The appeal is being heard on three points, as follows:
1) Creativity
2) Contacts
3) Decisions
1) Creativity.
The job evaluation officer's statement, which we are challenging, refers to the amount of creativity required to do the job, but offsets this against the constraints within which I act - namely that ultimate responsibility for all things lies with the manager (Andrew). It recognises that I am required to interview clients, but states that all activities are in agreement with the manager. We reply to this that I am required to be innovative and imaginative in responding to issues and problem solving, and that my contact and agreement with the manager comes nearly always after the event. There is no textbook of concrete procedures that I am required to follow, my responses to every situation are dictated by my experience, theoretical knowledge and intuitive understanding of the situation (”informed intuition"). At every point of contact with clients of the centre, whether in a keywork session with one of my designated clients, in a group situation with a number of clients, or in a less formal situation in the drop-in cafe area with people who may or may not be known to me, I am required to be creative and sensitive in my responses to what the clients may bring to me.
I have no way of knowing in advance what difficulties I may be required to deal with, and I have to rely on my intuitive response to the here-and-now situation. It is only after the event, in fortnightly supervision with the deputy manager or in handover sessions when a manager may or may not be present, that I am able to present my work and decisions to another person. I am frequently required to respond to distressed, anxious, depressed, angry or acutely mentally ill persons who may at times present themselves as delusional or suicidal. At such times it is my sole responsibility to respond in what I judge to be the most appropriate way, drawing on my past experience of similar situations and perhaps on some previous knowledge of the client. It is expected that I will respond in an appropriate and reasoned way without any recourse to discuss the matter in advance.
At no time do I hand over responsibility for any situation to my manager.
In addition, I am required to interview and assess potential clients for our day care programme. In such situations it is solely my decision on the basis of my experience in the interview whether a client may be accepted onto the day care programme, and may be allocated a particular programme of groups and activities. Again, there is no input from the manager until after the event, and even then he has no direct contact with the client, but responds to my presentation of the interview.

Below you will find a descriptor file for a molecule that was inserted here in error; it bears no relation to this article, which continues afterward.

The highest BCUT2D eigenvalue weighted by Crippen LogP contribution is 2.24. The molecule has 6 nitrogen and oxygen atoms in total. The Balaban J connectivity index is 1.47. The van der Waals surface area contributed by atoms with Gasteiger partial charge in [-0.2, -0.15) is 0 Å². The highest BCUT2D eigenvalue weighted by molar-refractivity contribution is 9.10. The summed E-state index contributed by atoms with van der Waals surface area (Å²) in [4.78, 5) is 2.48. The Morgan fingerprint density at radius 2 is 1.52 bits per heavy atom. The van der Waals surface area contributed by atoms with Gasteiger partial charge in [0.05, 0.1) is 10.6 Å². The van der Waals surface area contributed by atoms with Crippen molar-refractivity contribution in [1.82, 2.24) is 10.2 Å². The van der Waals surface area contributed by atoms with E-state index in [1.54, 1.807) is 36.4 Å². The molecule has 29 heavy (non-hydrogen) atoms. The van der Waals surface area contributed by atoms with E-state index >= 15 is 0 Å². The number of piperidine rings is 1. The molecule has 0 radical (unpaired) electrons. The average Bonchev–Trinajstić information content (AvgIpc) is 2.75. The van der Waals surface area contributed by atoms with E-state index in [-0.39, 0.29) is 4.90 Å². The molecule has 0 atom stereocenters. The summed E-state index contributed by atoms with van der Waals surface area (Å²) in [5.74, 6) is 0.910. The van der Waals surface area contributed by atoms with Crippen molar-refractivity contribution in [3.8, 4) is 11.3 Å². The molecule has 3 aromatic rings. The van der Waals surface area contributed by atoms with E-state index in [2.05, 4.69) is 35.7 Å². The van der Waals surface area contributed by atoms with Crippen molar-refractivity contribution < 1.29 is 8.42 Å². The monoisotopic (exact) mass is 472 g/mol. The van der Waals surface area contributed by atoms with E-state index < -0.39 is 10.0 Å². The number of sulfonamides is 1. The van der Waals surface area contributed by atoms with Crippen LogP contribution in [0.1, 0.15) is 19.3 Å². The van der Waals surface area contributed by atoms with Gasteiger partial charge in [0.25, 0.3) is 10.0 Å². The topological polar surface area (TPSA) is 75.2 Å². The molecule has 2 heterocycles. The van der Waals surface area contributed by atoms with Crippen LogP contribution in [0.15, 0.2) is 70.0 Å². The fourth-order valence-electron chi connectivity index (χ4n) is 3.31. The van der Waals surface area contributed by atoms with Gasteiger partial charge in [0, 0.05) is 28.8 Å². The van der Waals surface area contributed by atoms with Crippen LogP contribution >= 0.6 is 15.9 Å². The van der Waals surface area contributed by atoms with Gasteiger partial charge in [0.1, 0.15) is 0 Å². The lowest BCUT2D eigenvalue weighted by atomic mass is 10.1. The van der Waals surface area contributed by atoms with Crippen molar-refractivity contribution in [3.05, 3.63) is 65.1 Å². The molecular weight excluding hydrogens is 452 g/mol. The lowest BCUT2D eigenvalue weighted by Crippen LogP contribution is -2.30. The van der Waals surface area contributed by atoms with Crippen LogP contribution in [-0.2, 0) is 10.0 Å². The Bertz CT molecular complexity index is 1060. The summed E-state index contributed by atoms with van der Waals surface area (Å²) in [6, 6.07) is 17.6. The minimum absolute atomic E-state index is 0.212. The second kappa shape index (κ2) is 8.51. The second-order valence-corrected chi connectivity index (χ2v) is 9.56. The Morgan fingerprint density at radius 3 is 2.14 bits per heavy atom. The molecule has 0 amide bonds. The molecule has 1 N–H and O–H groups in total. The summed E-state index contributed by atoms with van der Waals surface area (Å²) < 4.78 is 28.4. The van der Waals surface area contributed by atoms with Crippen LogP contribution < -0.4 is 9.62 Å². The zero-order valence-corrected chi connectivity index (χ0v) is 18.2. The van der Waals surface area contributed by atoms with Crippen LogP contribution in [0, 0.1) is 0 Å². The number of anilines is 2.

I am required to plan group activities (sometimes in conjunction with a co-worker) and the decision to go ahead with a particular activity is made by the staff team as a whole in consultation with the manager. Once the decision to go ahead with an activity is made, it is then my responsibility to plan and facilitate these activities. Responsibility for the internal structures and the final activity plan of these activities lies with me alone, and there is no further managerial input until a presentation of the group or activity to the staff team, which may be after the group has been running for several weeks, or even after it has finished. Groups generally run for an indefinite period, or in batches of ten weeks.
2) Contacts.
I make contact on a daily basis with a wide variety of other people, ranging from consultant psychiatrists and senior social workers to mentally ill clients and distressed members of the public. In many of the latter cases, I have to deal with violent and threatening behaviour, I regularly suffer verbal abuse, and I have been physically assaulted on a number of occasions. These have resulted in incident report forms being sent to senior management. The nature of the drop-in cafe is such that we are openly available to anyone, and although we have a "No Alcohol" rule we regularly have to deal with members of the public who have become violent and abusive through drink. I have been verbally assaulted and threatened on a number of occasions, and these are of such regularity that only the most extreme are formally reported. It should be noted that my responses to such occurrences are necessarily influenced by the knowledge that there may be any number of distressed or fragile people witnessing the incident, and my first duty is to protect them from any undue anxiety.